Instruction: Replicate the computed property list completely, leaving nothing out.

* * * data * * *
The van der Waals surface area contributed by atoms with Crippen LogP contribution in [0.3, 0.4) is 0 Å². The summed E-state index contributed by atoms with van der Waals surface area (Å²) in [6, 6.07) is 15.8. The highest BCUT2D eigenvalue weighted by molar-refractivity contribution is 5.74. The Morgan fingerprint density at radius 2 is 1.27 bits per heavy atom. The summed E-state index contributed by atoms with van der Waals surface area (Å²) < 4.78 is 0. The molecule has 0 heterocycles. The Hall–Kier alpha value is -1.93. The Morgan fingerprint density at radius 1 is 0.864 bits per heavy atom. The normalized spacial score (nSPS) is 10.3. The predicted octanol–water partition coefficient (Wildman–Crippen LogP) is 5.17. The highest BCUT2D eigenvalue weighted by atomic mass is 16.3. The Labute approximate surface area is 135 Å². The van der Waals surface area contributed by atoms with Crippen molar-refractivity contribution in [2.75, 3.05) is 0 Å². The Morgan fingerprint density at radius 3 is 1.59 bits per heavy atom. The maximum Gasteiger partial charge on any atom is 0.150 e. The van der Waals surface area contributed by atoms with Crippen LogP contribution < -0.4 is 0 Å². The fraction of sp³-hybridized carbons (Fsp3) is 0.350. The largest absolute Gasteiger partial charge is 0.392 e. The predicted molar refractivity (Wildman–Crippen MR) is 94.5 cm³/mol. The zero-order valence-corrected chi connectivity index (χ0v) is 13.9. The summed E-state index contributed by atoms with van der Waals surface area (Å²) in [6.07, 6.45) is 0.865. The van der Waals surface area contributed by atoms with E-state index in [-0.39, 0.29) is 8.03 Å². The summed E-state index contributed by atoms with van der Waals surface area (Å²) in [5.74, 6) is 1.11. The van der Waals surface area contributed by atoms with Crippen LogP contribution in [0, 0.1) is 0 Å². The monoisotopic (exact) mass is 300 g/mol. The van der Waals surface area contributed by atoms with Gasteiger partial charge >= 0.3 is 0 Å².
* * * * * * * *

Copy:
The van der Waals surface area contributed by atoms with Crippen LogP contribution in [0.3, 0.4) is 0 Å². The summed E-state index contributed by atoms with van der Waals surface area (Å²) in [6, 6.07) is 15.8. The highest BCUT2D eigenvalue weighted by molar-refractivity contribution is 5.74. The Morgan fingerprint density at radius 2 is 1.27 bits per heavy atom. The summed E-state index contributed by atoms with van der Waals surface area (Å²) < 4.78 is 0. The molecule has 0 heterocycles. The Hall–Kier alpha value is -1.93. The Morgan fingerprint density at radius 1 is 0.864 bits per heavy atom. The normalized spacial score (nSPS) is 10.3. The predicted octanol–water partition coefficient (Wildman–Crippen LogP) is 5.17. The highest BCUT2D eigenvalue weighted by atomic mass is 16.3. The Labute approximate surface area is 135 Å². The van der Waals surface area contributed by atoms with Crippen molar-refractivity contribution in [2.75, 3.05) is 0 Å². The Morgan fingerprint density at radius 3 is 1.59 bits per heavy atom. The maximum Gasteiger partial charge on any atom is 0.150 e. The van der Waals surface area contributed by atoms with Crippen LogP contribution < -0.4 is 0 Å². The fraction of sp³-hybridized carbons (Fsp3) is 0.350. The largest absolute Gasteiger partial charge is 0.392 e. The predicted molar refractivity (Wildman–Crippen MR) is 94.5 cm³/mol. The zero-order valence-corrected chi connectivity index (χ0v) is 13.9. The summed E-state index contributed by atoms with van der Waals surface area (Å²) in [6.07, 6.45) is 0.865. The van der Waals surface area contributed by atoms with E-state index in [-0.39, 0.29) is 8.03 Å². The summed E-state index contributed by atoms with van der Waals surface area (Å²) in [5.74, 6) is 1.11. The van der Waals surface area contributed by atoms with Crippen LogP contribution in [0, 0.1) is 0 Å². The monoisotopic (exact) mass is 300 g/mol. The van der Waals surface area contributed by atoms with Gasteiger partial charge >= 0.3 is 0 Å².